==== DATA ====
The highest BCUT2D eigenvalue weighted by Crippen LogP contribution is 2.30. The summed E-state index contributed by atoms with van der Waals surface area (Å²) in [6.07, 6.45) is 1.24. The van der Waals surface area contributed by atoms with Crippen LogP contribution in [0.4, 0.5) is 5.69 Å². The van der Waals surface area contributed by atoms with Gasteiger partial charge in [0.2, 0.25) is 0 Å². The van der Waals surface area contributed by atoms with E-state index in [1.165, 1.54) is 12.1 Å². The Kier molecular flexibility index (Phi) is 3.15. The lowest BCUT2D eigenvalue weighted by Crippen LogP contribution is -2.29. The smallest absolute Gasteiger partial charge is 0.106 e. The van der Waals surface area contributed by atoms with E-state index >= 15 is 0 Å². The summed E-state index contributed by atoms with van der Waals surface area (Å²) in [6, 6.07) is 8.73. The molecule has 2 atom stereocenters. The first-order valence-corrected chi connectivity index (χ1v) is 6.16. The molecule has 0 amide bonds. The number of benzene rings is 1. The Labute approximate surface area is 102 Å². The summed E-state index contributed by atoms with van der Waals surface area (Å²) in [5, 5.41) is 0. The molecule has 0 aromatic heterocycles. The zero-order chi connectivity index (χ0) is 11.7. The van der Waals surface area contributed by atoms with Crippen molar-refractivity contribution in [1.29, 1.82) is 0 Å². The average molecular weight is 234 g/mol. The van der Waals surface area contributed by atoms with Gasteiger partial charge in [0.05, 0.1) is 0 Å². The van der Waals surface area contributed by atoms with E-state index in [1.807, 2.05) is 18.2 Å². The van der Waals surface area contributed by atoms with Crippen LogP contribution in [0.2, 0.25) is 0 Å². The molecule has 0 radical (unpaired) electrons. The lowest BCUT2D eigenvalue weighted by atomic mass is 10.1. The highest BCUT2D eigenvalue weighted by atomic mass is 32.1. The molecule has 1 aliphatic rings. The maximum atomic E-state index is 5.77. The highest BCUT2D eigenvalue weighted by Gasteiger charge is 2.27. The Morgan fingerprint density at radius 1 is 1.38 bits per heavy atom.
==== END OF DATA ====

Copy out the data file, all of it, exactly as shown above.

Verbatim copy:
The highest BCUT2D eigenvalue weighted by Crippen LogP contribution is 2.30. The summed E-state index contributed by atoms with van der Waals surface area (Å²) in [6.07, 6.45) is 1.24. The van der Waals surface area contributed by atoms with Crippen LogP contribution in [0.4, 0.5) is 5.69 Å². The van der Waals surface area contributed by atoms with Gasteiger partial charge in [0.2, 0.25) is 0 Å². The van der Waals surface area contributed by atoms with E-state index in [1.165, 1.54) is 12.1 Å². The Kier molecular flexibility index (Phi) is 3.15. The lowest BCUT2D eigenvalue weighted by Crippen LogP contribution is -2.29. The smallest absolute Gasteiger partial charge is 0.106 e. The van der Waals surface area contributed by atoms with E-state index >= 15 is 0 Å². The summed E-state index contributed by atoms with van der Waals surface area (Å²) in [6, 6.07) is 8.73. The molecule has 2 atom stereocenters. The first-order valence-corrected chi connectivity index (χ1v) is 6.16. The molecule has 0 amide bonds. The number of benzene rings is 1. The Labute approximate surface area is 102 Å². The summed E-state index contributed by atoms with van der Waals surface area (Å²) in [5, 5.41) is 0. The molecule has 0 aromatic heterocycles. The zero-order chi connectivity index (χ0) is 11.7. The van der Waals surface area contributed by atoms with Crippen molar-refractivity contribution in [1.29, 1.82) is 0 Å². The average molecular weight is 234 g/mol. The van der Waals surface area contributed by atoms with Gasteiger partial charge in [0.05, 0.1) is 0 Å². The van der Waals surface area contributed by atoms with E-state index in [1.807, 2.05) is 18.2 Å². The van der Waals surface area contributed by atoms with Crippen LogP contribution in [0.2, 0.25) is 0 Å². The molecule has 0 radical (unpaired) electrons. The lowest BCUT2D eigenvalue weighted by atomic mass is 10.1. The highest BCUT2D eigenvalue weighted by atomic mass is 32.1. The molecule has 1 aliphatic rings. The maximum atomic E-state index is 5.77. The highest BCUT2D eigenvalue weighted by Gasteiger charge is 2.27. The Morgan fingerprint density at radius 1 is 1.38 bits per heavy atom.